12. As we have previously stated, "judicial review is the rule, not the exception." Rantnayake v. Mack, 499 F.2d 1207, 1210 (8th Cir. 1974). See also Citizens to Preserve Overton Park v. Volpe, 401 U.S. 402, 410-413 (1971); Environmental Defense Fund v. Corps of Engineers of the United States Army, 470 F.2d 289, 298-299 (8th Cir. 1972), cert. denied, 412 U.S. 931 (1973). We note that counsel for the government stated at oral argument that, if it were held that the existing source regulations had been promulgated pursuant to § 304(b), they would be reviewable in District Court. We agree. But see American Paper Institute v. Train, 381 F. Supp. 553 (D. D.C. 1974), appeal pending, No. 74-1544 (D.C. Cir.).

13. The Act established separate regulatory schemes for new and for existing point sources. This reflects contrasting policies applicable to plants to be constructed in the future and those already in place. As Respondent Train, who was then Chairman of the Council on Environmental Quality, testified before the House Committee on Public Works:

Across-the-board requirements can be justified for new plants, since they have many options in terms of processes, inputs, and the like, which is not the case for existing facilities.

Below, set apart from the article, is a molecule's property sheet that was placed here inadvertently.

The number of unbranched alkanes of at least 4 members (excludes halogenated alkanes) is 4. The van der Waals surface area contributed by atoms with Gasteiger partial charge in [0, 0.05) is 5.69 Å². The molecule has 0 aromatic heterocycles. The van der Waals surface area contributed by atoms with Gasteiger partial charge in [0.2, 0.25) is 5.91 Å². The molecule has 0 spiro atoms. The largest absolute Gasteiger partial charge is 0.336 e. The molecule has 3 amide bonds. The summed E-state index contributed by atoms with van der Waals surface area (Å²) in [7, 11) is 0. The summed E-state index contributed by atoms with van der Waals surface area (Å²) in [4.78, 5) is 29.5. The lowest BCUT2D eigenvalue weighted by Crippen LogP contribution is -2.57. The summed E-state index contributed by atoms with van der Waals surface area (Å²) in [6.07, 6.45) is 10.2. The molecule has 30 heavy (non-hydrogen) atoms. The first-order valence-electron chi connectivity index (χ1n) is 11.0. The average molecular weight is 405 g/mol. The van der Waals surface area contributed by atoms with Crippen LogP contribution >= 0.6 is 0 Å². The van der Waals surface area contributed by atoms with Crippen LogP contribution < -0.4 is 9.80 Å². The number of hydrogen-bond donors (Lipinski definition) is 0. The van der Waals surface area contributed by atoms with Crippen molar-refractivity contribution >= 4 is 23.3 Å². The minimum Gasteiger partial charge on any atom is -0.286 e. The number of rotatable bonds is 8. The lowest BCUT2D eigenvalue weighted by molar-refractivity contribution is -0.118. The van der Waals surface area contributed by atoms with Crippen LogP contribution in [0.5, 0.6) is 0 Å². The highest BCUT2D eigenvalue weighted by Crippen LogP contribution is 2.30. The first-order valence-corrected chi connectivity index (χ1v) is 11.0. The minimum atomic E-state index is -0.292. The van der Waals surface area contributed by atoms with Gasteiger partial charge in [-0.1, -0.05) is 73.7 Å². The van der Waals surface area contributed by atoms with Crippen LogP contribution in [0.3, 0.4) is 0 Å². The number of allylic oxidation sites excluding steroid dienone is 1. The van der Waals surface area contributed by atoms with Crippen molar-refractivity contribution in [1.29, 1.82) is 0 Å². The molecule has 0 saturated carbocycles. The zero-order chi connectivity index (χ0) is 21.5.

Legislative History at 1115.

14. In E.I. DuPont de Nemours & Co. v. Russell E. Train, No. 74-57 (W.D. Va. September 27, 1974), appeal pending, No. 74-2237 (4th Cir.), the court concluded that the word "guidelines" in § 402(d)(2) refers to § 304(h). See id. at Slip Op. 12. We cannot agree. The guidelines to be promulgated under § 304(h) concern the necessary elements of a state permit program; they say nothing about the conditions which must be written into a permit. Moreover, the remedy for state failure to comply with the § 304(h) guidelines is not rejection of a given permit under § 402(d)(2), but EPA withdrawal of approval of the whole state permit program. See § 402(c)(3). Clearly, the word "guidelines" in § 402(d)(2) refers to § 304(b). See Senator Muskie's comments on the Conference Bill in Legislative History at 176, quoted at p. 23, infra.

15. Where the Act requires the Administrator first to assemble and publish information and only thereafter to publish standards on the basis of that information, different deadlines were put on each of the two stages. Compare § 304(c) with § 306(b)(1)(B) [new source standards]; compare § 307(a)(1) with § 307(a)(2) [toxic discharge standards]; compare § 304(f) with § 307(b) and (c) [pretreatment standards].

16. The plea of Representatives Abzug and Rangel for a veto power was carried to the floor of the House, where an attempt to amend the original House Bill was defeated. In the process of advocating the EPA veto power, Representative Reuss raised a "forum-shopping" argument which the EPA has once again raised in this litigation: